Moving toward innovation and new horizons, most association executives seek pathways through products and programs to stimulate growth and increase profits.

In the world of associations, relying solely on membership dues can be risky and limit an organization’s ability to grow and adapt. That’s why constantly innovating by introducing new products and programs—and updating existing ones—is key. New and revamped offerings keep members engaged, help ensure associations remain relevant, and are an excellent way to fuel additional revenue.

Not surprisingly, boosting revenue is a goal for many associations. For example, 44 percent of association leaders said it was a top priority in an Avenue M text poll at the beginning of 2023.

That’s why many associations—galvanized by higher risk tolerance and speedier turnaround times during the pandemic—are charging ahead. A majority—62 percent—of association CEOs and executives said they see the biggest revenue growth opportunity in developing new products and programs—or sustaining existing ones—and 17 percent are looking for opportunities in membership growth, according to a late-September Avenue M text poll.

When asked where they see the greatest revenue growth opportunity, one executive panelist, who pointed to a recent focus on current programs and products, said, “We have been leaving money on the table, so we have a new focus on our growth strategy,” adding that it’s time to “shake the COVID cobwebs off.”

Another panelist said that current programs have been a long-term target for growth, but there is a larger emphasis on it now that they have “recovered from our COVID-era slump.” One executive, who also said new programs have been a “long-standing goal for growth” and a recent focus in their strategy development, noted that changing the association’s “event strategy and format will be a big revenue opportunity moving forward.”

And one leader said their organization recently started targeting new markets and audiences for “revenue diversification.”

Developing new products and programs is vital for associations to remain relevant, engage members, generate revenue, and effectively fulfill their mission. It allows them to adapt to changing circumstances, meet the evolving needs of their members, and ensure long-term sustainability.

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For more insights on boosting revenue, read Avenue M’s quick summaries of the following resources and click the links below.

Report: Revenue Strategy Lacking at Many Associations
The Association Business Development Landscape Report released earlier this year by the Professionals for Association Revenue found that many association executives aren’t confident about hitting their budget goals, with less than half feeling good about membership and sponsorship targets.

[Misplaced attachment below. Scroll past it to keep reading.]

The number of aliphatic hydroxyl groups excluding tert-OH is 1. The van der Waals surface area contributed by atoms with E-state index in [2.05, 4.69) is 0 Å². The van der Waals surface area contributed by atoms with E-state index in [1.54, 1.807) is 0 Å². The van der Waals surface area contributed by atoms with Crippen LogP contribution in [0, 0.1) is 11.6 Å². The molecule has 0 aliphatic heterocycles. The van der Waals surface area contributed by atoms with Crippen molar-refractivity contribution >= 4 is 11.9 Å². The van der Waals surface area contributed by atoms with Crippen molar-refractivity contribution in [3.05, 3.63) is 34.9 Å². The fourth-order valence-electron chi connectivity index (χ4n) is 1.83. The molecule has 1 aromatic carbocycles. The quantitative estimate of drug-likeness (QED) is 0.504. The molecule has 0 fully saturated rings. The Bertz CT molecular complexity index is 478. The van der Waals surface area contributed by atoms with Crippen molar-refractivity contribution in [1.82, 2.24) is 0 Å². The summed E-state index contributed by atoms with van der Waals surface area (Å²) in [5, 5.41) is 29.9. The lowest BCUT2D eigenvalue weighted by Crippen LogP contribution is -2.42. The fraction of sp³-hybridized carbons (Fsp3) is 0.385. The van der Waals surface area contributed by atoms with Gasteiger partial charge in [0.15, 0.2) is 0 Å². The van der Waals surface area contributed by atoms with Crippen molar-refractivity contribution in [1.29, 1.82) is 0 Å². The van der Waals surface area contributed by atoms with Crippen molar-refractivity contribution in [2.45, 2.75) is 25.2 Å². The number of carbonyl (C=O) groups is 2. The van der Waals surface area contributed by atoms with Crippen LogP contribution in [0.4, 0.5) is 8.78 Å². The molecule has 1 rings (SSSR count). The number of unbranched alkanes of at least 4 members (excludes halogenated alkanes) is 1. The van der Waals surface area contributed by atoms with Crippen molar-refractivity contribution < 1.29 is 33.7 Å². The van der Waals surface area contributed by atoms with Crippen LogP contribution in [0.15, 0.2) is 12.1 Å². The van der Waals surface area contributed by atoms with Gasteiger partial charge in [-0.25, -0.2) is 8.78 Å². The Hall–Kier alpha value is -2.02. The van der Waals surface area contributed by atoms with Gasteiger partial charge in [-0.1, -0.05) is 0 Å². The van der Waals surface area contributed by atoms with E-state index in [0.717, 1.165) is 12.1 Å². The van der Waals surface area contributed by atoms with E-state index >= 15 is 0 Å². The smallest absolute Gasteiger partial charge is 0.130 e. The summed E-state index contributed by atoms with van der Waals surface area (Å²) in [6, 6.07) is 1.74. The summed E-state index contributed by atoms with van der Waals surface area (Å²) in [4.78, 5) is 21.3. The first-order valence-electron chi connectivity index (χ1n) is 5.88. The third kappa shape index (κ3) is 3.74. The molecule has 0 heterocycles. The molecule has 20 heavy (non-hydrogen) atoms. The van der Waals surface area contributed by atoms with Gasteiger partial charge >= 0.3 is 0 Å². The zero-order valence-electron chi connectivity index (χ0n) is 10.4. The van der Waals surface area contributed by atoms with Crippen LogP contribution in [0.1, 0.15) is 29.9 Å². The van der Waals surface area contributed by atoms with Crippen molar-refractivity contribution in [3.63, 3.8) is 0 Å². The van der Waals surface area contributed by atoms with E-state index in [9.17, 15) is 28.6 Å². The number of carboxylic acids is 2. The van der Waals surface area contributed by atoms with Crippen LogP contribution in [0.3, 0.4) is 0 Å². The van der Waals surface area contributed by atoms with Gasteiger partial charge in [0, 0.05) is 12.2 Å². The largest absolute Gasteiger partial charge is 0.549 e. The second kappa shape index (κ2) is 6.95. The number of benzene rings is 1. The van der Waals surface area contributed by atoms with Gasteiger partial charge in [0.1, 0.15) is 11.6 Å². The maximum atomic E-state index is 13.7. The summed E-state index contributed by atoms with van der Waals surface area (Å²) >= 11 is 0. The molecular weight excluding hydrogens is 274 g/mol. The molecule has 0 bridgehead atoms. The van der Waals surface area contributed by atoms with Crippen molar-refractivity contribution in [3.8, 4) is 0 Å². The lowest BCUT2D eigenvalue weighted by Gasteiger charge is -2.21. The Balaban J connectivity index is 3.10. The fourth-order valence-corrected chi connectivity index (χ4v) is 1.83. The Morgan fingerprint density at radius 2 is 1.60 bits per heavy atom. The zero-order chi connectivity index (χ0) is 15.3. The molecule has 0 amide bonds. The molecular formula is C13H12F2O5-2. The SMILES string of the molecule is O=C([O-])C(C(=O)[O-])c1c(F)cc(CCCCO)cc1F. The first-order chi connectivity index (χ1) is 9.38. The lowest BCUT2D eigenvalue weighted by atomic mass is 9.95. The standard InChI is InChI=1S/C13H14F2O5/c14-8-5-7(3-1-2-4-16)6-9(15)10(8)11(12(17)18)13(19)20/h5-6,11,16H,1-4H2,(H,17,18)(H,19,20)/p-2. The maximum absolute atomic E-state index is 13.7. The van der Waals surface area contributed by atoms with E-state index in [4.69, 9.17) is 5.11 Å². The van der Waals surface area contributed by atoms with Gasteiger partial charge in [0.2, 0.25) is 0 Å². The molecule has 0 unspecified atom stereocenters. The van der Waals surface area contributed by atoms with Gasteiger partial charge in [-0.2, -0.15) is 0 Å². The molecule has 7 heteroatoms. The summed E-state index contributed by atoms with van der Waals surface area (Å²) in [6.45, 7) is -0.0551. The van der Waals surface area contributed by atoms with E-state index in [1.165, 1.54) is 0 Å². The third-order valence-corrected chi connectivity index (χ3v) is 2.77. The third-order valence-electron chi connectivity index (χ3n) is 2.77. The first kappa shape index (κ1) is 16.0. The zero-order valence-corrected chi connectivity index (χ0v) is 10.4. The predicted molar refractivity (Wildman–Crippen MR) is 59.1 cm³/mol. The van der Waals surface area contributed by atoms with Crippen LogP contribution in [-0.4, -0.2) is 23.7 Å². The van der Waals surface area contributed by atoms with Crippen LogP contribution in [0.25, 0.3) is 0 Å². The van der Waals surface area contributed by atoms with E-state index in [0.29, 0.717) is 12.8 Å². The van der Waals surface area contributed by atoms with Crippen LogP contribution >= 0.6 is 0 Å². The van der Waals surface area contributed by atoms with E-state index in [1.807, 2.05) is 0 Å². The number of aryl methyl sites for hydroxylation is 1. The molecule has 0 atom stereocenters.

The biggest hurdle—according to 33 percent of respondents—is staffing and resources. Only 12 percent believe their business strategies are working, and over half have a dedicated sales budget. Many associations tackle revenue generation separately, missing shared objectives.

The report suggests better data collection, but despite 70 percent using customer relationship management systems, only some track finances or sales effectively. Associations did try new things during the pandemic, like webinars and online courses, but only 16 percent were ready for that shift. Aligning the business side with their mission is a work in progress.

Why Your Sponsorship Program Needs a Refresh
Sponsorship dynamics are changing as for-profit companies seek educational content and deeper association engagement. Traditional offerings are no longer sufficient, and associations must explore year-round partnerships to drive revenue.

Collaboration and thought leadership—e.g., content-focused initiatives and tailored content tracks for sponsors—are becoming pivotal in strong sponsorship programs, which means associations need to stay nimble and responsive to what sponsors want.

Why Nonprofit Tax Status Shouldn’t Hinder Efforts to Turn a Profit
An association’s tax status doesn’t eliminate the need for financial viability. Nonprofits often believe they shouldn’t pursue profits because of their tax-exempt status. However, nonprofits must establish sustainable business models and generate revenue to support their operations and create a financial cushion.

To succeed, nonprofits need a culture that prioritizes activities with positive net revenue and diversifies income sources. This includes proper cost allocation and discussions about profits and highlighting program contributions to financial health. While some programs may never profit, developing profit-generating products to support those that don’t is crucial.

Establishing a fund for member-focused, non-profitable activities can help strike a balance and ensure financial sustainability, which means strategic planning, education, communication, and consistent execution.

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Contributors: Sheri Jacobs, FASAE, CAE & Lisa Boylan

(Image: Adobe Stock Images)